The following is a very thorough and inside view of the carwash industry's past, present and future on the West Coast, particularly in California. As a consultant, owner and operator in the Los Angeles area for more than 15 years, I am forced to deal with a variety of variables to ensure that my clients and I can still run a profitable carwash business in the current economic and political climate. I am used to running a full-service style carwash because that is where the highest overall profit seems to lay. As you will see, trying to maintain this model in the current environment is getting more difficult every year. Some of us consultants are starting to rethink our approach. The full-service model might start to become a thing of the past, and for good reason as you will see.
I have taken the time to interview some of my closest colleagues in this business, and one good friend of mine in particular is Paul Dadgar of the Irvine Advisory Group LLC. He has been with me on the front lines and in the "trenches" for a long time, and he agreed with me on several key factors as it relates to the carwash industry in terms of its past, present and future. The following is a summary and a concise outline of events and factors that have led us up to the current state.
2003-2007 for California and all other Western States
The rise in the valuation of full-service carwashes follows the:
• Individual invests $500,000 in a high unemployment area (150 percent of national unemployment rate) or $1 million elsewhere and hires 10 people within two years, or invests in a regional center and may use job multiplier studies instead of direct employment. Because this category has been controversial, INS processing times are slow and unpredictable.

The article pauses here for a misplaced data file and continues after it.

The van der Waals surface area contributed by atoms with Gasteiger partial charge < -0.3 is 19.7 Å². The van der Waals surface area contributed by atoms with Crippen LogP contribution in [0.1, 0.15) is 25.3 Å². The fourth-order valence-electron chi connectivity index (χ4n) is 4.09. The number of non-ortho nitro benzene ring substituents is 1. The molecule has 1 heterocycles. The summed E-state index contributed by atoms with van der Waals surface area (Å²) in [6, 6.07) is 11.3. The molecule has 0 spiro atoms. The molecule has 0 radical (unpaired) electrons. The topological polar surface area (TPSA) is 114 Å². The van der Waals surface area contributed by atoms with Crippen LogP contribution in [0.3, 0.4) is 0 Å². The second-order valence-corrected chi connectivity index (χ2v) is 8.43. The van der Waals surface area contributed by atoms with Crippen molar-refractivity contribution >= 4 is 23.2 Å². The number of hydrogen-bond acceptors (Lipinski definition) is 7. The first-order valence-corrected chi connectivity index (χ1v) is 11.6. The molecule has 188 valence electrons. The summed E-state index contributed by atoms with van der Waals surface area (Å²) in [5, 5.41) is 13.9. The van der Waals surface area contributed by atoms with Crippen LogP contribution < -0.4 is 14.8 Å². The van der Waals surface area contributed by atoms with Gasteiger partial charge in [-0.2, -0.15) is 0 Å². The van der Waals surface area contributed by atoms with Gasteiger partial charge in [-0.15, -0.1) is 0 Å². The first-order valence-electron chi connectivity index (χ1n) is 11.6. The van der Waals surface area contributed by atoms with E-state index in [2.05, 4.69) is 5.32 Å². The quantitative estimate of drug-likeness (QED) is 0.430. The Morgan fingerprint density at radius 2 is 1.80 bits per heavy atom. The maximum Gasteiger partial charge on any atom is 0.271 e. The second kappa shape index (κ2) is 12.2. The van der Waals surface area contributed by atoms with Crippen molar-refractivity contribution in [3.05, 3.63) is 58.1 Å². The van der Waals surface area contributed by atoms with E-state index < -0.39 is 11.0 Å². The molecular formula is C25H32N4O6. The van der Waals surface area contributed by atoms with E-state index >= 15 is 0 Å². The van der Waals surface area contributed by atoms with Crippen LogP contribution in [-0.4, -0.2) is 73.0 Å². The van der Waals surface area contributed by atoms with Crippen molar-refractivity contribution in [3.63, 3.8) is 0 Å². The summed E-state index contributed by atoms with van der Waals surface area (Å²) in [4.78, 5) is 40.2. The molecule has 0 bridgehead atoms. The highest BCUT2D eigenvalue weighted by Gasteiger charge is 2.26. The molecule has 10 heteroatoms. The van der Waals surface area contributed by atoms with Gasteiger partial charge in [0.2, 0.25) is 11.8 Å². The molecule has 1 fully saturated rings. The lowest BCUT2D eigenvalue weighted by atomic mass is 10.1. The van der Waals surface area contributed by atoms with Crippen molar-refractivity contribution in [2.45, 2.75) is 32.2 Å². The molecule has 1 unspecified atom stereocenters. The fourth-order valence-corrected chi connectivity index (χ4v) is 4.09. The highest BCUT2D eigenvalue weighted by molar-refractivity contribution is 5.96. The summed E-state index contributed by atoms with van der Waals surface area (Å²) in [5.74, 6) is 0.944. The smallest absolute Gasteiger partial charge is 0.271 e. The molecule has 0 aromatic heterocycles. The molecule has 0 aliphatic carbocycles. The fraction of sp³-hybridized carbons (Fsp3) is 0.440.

• None of the investor categories have language, education or business experience requirements.
Rising markets and conditions hide and cover for the inexperience and lack of understanding of investors who simply rely on increasing real estate prices, inflated prices, consumer confidence and market-driven sales between similar investors often buying from one another through their brokerage networks.
Many carwashes were bought by investors. These investors, although they may have had certain business experience, did not fully understand the carwash industry, nor did they hire consultants or other professionals to help them develop this understanding. In addition, many of these same investors proliferate illegal operational practices.
Many of these buyers, who were intentionally or apathetically going along with the status quo, hired an overwhelmingly Hispanic labor force and took advantage of their status as illegal immigrants, in some cases abusing the labor force from a financial perspective. This practice was learned and propagated as "business as usual." Those that participated in these practices are part of the reason why certain parts of the Western United States were able to keep the price of the full-service carwash artificially low.